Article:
We came in touch with Animal Experience International, when we started organizing our very first Twitter Chat, back in April. Animal Experience International (AEI) is an organization with a mission to help animals around the globe by matching clients with animal-related volunteer opportunities at sanctuaries, wildlife hospitals, animal clinics and conservation projects. Nora Livingstone, founder of the company, was our main point of contact and we were ecstatic finding that B Corp had interviewed her for their blog!
In the talk below (originally posted on Best for the World Publication), Nora talks about how starting a small business has plenty of challenges, however when you decide to expand and are focused on creating positive experiences for people, the main question was how to be ethical employers.
Being the Best Boss for the World
Starting a small business comes with plenty of challenges. For example: what happens when you’re not quite as small any more? We spoke to Nora Livingstone of Animal Experience International (a Best Overall and Best for the Environment honoree in 2015) about what happened when her company hired its first employee.
Animal Experience International is a Certified B Corporation that connects people who want to volunteer with conservation and animal welfare projects looking for help around the world. “We make sure that [the projects] are by the community and for the community,” said Nora Livingstone, CEO and co-founder of AEI. “We want to work with them, rather than us just flying in and saying, ‘We know how to help.’”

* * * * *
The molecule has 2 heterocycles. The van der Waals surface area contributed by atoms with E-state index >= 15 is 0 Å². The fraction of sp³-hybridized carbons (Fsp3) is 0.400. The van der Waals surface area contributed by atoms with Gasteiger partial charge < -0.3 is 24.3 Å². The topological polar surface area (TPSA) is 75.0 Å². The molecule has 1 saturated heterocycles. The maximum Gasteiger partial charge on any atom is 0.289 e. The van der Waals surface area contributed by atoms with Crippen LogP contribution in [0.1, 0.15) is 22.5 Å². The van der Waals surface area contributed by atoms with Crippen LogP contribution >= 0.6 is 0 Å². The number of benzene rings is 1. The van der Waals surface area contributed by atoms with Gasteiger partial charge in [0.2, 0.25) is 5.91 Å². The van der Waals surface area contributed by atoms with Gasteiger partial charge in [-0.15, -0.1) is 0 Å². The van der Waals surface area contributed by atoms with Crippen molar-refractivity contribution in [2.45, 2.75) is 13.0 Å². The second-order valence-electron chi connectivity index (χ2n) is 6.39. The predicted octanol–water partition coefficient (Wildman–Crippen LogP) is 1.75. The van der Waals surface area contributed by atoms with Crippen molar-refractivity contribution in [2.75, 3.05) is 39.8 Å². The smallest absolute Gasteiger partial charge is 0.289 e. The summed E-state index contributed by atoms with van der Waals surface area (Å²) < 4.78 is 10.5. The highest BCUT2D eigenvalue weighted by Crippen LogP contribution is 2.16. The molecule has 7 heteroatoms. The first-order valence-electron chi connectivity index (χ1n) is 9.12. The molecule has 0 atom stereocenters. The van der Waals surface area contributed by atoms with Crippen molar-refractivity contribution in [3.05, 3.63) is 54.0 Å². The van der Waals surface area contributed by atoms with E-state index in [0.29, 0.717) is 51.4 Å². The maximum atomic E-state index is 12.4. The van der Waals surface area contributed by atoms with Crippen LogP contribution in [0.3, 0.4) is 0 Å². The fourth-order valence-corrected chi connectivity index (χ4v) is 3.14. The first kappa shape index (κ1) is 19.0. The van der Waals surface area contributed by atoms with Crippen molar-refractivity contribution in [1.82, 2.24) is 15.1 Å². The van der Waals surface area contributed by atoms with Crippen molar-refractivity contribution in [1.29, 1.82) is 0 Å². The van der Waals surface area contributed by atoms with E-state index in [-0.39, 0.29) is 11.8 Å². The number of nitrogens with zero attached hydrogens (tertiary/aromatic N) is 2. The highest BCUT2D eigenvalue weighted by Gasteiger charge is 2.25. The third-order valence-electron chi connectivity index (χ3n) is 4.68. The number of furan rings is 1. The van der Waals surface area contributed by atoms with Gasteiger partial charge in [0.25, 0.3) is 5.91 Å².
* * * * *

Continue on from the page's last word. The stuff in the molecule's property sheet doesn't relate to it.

When Livingstone spoke with us, she had just finished up the latest round of check-ins with her volunteers and contacts in Nepal after a second earthquake hit the country. “We made contact with everyone this morning,” she said. “Everyone’s ok, everyone seems to be in good spirits.”
Only in its third year, AEI now places around 150 volunteers a year on five continents, up from only twenty placements in 2012. Livingstone was thrilled at the growth, as was her co-founder, veterinarian Dr. Heather Reid — but suddenly the workload was more than the two could handle on their own.
“It made sense to focus on client relationships, which meant we were going to need three people, not two. When it got busy, Heather and I sort of looked at each other, like, ‘Is this when we hire somebody?’” But as an anthropologist and a veterinarian starting their first business, neither was sure how to go about adding employees to their two-woman show.
For a company focused on creating positive experiences for people, the main question was how to be ethical employers. “We really wanted to be good bosses,” Livingstone said. “The whole idea behind what we do is that we want to help animals without hurting people. We wanted to make sure that this wasn’t the exception — that we were supporting the people working for us at home, not just the people we work with abroad.”